“I wish my doctor’s office had had a teen clinic when I was a kid,” she said. “I always remember feeling so grumpy about still going to a pediatrician when I was a teenager, surrounded by babies and toddlers.”
She took another sip of wine and picked a piece of lint off of his shoulder. He felt lulled by her touch, the warm night air, by her presence.
And also probably the wine.
She stood up to get the bottle of wine from the fridge and brought it back over to the couch.
“You said you’d only been there for six months—where were you before that?”
She tipped the wine bottle toward his glass and raised her eyebrows at him. He nodded. Was she trying to get him to linger? Had the whole “I’m afraid of my ex” thing just been bullshit to get him to come up to her apartment? Would he care if that was the case? He grinned to himself. Would he care if a hot girl made up a story about being scared of her ex-boyfriend to get him up to her apartment? Hell no, he would not care.
“I was at St. Elizabeth’s Hospital on the Westside. I liked working there a lot, but this job is different from what I’d been doing there, and it’s a lot of fun. Plus, it was great to come back to the Eastside and be closer to my family.”
But wait. He didn’t know this girl that well, but from his few interactions with her, she seemed pretty forthright and honest, almost to a fault. He didn’t really think she’d make up a story if she wanted him in her apartment. She would just ask him if he wanted to come upstairs.
Plus, if someone was pretending to be scared, they would have acted much more scared than she did when they walked in. She hadn’t been clingy or crying or any of that stuff. She’d just looked tense and angry. And she even hadn’t hinted for him to come over; he’d been the one to offer.
“I spend so much time with L.A. people who are from somewhere else; it’s always fun to meet a real local,” she said. “Do you have a big family?”
He rested his hand on the couch, right by, but not on, her knee.
“Yes and no—it’s a big extended family, but Angie’s my only sibling. But we grew up right around the corner from my mom’s sister, Tia Eva, and her daughter, my cousin Jessica, who is basically like a sister to me. She’s the one I told you about at the bar who I got the ‘Is that you?’ idea from.” He smiled. “That’s another reason why this was a good time to move back to the Eastside; Jessie’s pregnant now with her first kid, and my whole family is over the moon.”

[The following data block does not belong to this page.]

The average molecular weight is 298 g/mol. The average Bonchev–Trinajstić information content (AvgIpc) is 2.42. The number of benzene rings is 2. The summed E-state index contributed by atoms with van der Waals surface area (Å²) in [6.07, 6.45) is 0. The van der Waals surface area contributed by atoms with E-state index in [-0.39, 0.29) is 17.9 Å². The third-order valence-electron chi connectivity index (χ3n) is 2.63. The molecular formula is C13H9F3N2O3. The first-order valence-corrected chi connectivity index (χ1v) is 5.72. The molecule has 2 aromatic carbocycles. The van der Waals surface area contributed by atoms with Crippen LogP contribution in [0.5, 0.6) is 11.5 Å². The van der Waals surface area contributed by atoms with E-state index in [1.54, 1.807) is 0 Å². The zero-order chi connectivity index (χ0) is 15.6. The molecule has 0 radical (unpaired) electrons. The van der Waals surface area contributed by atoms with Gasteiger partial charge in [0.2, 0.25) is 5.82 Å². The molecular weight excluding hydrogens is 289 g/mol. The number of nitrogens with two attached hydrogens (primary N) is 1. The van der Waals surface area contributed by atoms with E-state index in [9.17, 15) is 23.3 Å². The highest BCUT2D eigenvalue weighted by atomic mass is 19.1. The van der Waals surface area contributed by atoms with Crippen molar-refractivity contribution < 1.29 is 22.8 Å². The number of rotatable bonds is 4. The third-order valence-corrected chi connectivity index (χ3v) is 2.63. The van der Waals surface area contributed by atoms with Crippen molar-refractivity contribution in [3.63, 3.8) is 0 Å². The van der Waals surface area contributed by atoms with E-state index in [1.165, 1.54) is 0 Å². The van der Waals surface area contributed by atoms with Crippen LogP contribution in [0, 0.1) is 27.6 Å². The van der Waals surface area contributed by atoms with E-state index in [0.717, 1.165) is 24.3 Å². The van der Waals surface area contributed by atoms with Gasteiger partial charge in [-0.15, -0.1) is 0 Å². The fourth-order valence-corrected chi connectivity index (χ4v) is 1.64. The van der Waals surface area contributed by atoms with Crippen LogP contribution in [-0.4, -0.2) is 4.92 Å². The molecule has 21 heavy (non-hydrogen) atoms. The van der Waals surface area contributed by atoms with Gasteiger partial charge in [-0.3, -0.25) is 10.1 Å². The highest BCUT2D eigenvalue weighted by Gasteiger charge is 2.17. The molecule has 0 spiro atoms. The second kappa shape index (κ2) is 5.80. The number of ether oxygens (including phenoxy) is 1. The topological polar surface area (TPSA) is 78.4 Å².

She tucked her hair behind her ears and looked up at him. He liked the way she concentrated on him when he was talking, like she was really listening to what he had to say.
He also liked the way the neckline of her shirt kept dipping lower and lower. He had to force himself to not let his eyes linger for too long on her cleavage.
“Are you over the moon about the baby, too?”
Her shirt dipped off one shoulder. He really wanted to reach over and push it off all the way. It took him a minute to remember what she’d asked him. Right, right, Jessie’s baby.
“Oh yeah, definitely. You’d think that after being a pediatrician for years now I’d think babies are a dime a dozen, but I can’t wait until Jessie has hers. Not that I’m ready in the least to have one of my own, but that’s what’s going to make Jessie’s so fun. Being an uncle is going to be great. All of the fun and none of the responsibility.” He laughed. “Plus, this way, my mom will get off my ass about giving her grandbabies because she’ll have Jessie’s baby to hang out with.”
She looked at him sideways.
“Or, she’ll be on your ass even more because she’ll be so excited about the one baby that she’ll want more.”
He held his finger up to her lips.
“Shhhhh, don’t say that. She knows it’s going to be a long time before that happens. I have too many other people to take care of right now. I’m just glad that I’m back on the Eastside. I can be closer when the baby is born, as well as for things like killing spiders—real and imaginary—late at night for Angela.”